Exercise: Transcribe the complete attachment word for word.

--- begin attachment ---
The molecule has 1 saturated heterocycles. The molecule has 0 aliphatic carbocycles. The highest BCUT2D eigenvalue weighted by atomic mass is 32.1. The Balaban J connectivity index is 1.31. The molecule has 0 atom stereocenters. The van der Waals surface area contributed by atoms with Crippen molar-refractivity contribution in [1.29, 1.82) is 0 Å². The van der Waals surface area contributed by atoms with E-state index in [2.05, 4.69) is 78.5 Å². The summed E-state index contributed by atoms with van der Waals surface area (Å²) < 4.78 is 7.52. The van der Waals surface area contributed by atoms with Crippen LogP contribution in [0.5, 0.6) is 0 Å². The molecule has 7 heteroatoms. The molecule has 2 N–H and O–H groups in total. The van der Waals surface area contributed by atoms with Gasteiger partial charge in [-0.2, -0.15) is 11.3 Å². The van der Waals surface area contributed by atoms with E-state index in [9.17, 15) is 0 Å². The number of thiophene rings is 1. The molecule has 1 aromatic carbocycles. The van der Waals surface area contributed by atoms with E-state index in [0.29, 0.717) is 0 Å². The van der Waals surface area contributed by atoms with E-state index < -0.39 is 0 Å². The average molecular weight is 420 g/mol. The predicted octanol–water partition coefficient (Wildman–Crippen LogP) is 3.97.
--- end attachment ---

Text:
The molecule has 1 saturated heterocycles. The molecule has 0 aliphatic carbocycles. The highest BCUT2D eigenvalue weighted by atomic mass is 32.1. The Balaban J connectivity index is 1.31. The molecule has 0 atom stereocenters. The van der Waals surface area contributed by atoms with Crippen molar-refractivity contribution in [1.29, 1.82) is 0 Å². The van der Waals surface area contributed by atoms with E-state index in [2.05, 4.69) is 78.5 Å². The summed E-state index contributed by atoms with van der Waals surface area (Å²) < 4.78 is 7.52. The van der Waals surface area contributed by atoms with Crippen LogP contribution in [0.5, 0.6) is 0 Å². The molecule has 7 heteroatoms. The molecule has 2 N–H and O–H groups in total. The van der Waals surface area contributed by atoms with Gasteiger partial charge in [-0.2, -0.15) is 11.3 Å². The van der Waals surface area contributed by atoms with E-state index in [9.17, 15) is 0 Å². The number of thiophene rings is 1. The molecule has 1 aromatic carbocycles. The van der Waals surface area contributed by atoms with E-state index in [0.29, 0.717) is 0 Å². The van der Waals surface area contributed by atoms with E-state index < -0.39 is 0 Å². The average molecular weight is 420 g/mol. The predicted octanol–water partition coefficient (Wildman–Crippen LogP) is 3.97.